The practice of emergency arbitration has taken off among arbitration institutions in Beijing, Shanghai and elsewhere. With the strict confidentiality principle in mind, a closer look at one case the author presided over at the China International Economic and Trade Arbitration Commission (CIETAC) in April 2022 may provide some useful insights.
The case involved legal proceedings in three countries– Brazil, the UK and China– which were conducted in English. The principal facts of the case were as follows: the Swiss buyer ordered a batch of fertiliser from a seller in mainland China for shipment to Brazil. The goods were loaded at two ports in China and shipped to two ports in Brazil. The carrier issued multiple bills of lading for the goods loaded in separate batches, with different quantities of goods under each bill.
The buyer completed part of the payment for goods before loading, but the price of the goods fluctuated quite significantly since then. When the goods arrived at the first Brazilian port, the buyer refused to pay the remainder of the consideration and the seller likewise refused to hand over the original bills of lading, making it impossible for the buyer to accept the goods from the carrier.
Into emergency arbitration
Subsequently, the buyer instituted litigation proceedings against the carrier in a Brazilian court. After two trials within a relatively short period of time, the Brazilian court ordered the carrier to release part of the goods, the value of which was less than the amount paid by the buyer, with the main reason being that certain downstream buyers that had already paid the price were anxiously awaiting the fertiliser.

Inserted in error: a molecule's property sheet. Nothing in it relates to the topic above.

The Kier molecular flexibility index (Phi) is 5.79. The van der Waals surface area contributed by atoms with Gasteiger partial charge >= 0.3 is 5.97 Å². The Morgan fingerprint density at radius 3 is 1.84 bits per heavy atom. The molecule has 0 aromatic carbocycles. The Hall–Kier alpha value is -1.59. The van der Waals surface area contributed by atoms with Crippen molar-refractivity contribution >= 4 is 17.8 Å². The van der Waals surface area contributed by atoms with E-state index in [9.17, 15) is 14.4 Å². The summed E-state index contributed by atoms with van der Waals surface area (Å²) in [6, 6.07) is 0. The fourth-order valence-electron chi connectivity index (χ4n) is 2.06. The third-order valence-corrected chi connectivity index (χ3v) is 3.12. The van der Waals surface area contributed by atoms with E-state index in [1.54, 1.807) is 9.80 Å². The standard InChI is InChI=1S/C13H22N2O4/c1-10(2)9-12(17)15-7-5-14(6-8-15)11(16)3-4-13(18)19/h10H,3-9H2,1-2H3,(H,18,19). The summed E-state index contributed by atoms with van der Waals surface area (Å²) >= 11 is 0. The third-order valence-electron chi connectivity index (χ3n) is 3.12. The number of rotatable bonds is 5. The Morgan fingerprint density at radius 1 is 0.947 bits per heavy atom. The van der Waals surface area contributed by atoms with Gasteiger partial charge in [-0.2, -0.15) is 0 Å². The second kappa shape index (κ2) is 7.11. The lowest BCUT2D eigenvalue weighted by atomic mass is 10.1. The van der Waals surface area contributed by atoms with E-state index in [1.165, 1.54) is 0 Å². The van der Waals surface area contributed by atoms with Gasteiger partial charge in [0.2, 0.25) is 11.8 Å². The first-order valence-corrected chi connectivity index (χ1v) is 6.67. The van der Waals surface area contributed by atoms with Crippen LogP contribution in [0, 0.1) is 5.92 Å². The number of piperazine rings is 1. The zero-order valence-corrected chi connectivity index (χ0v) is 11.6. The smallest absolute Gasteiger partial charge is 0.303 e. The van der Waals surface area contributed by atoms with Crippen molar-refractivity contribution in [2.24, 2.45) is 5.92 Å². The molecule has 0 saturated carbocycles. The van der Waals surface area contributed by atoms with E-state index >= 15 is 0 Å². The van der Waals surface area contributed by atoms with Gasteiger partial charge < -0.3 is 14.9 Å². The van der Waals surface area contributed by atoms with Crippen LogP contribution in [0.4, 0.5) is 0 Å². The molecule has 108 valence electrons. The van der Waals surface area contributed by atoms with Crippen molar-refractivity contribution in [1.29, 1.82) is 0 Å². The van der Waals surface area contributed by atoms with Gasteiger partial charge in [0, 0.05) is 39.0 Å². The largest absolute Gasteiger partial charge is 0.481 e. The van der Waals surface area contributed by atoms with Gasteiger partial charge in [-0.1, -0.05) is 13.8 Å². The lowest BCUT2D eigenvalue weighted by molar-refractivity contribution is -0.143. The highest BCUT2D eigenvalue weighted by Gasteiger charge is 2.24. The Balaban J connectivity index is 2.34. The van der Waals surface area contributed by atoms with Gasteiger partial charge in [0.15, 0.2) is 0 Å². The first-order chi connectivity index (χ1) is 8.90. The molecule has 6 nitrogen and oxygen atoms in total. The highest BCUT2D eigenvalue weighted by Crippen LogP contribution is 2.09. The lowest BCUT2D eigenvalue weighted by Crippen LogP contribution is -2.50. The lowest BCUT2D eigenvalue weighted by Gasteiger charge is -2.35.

The carrier then instituted a legal action in a UK court based on the arbitration agreement contained in the contract of carriage executed by the carrier and the buyer. The UK court then issued an anti-suit injunction constraining the buyer from seeking further relief in the Brazilian court.
The contract executed by the buyer and the seller provided that disputes be referred to CIETAC for resolution. Accordingly, the buyer instituted arbitration proceedings against the seller before CIETAC and additionally submitted an application for emergency arbitration, demanding that the seller provide all the original bills of lading.
The CIETAC emergency arbitration rules then came into play for the second time since they were issued. A complete emergency arbitration procedure is a highly co-ordinated process of interaction between the arbitral institution, the emergency arbitrator and the parties (attorneys), which can be divided into four stages:
Stage one: In the first two days, the emergency arbitrator confirmed that there was no conflict of interest and quickly read the court file. A procedural order was drafted setting out the procedural arrangements until the hearing. The arbitral institution promptly issued a notice of acceptance of emergency arbitration and the procedural order.
Stage two: Within approximately one week, each party (attorney) submitted its legal opinion and exhibits, studied the other party’s legal opinion and exhibits and prepared for the hearing. The emergency arbitrator studied the case file and spent significant time searching and researching emergency arbitration practice in various countries and analytical/descriptive articles to duly prepare for the hearing. The case secretary ensured that the documents were transmitted promptly and in good order, and duly made preparations for the online hearing.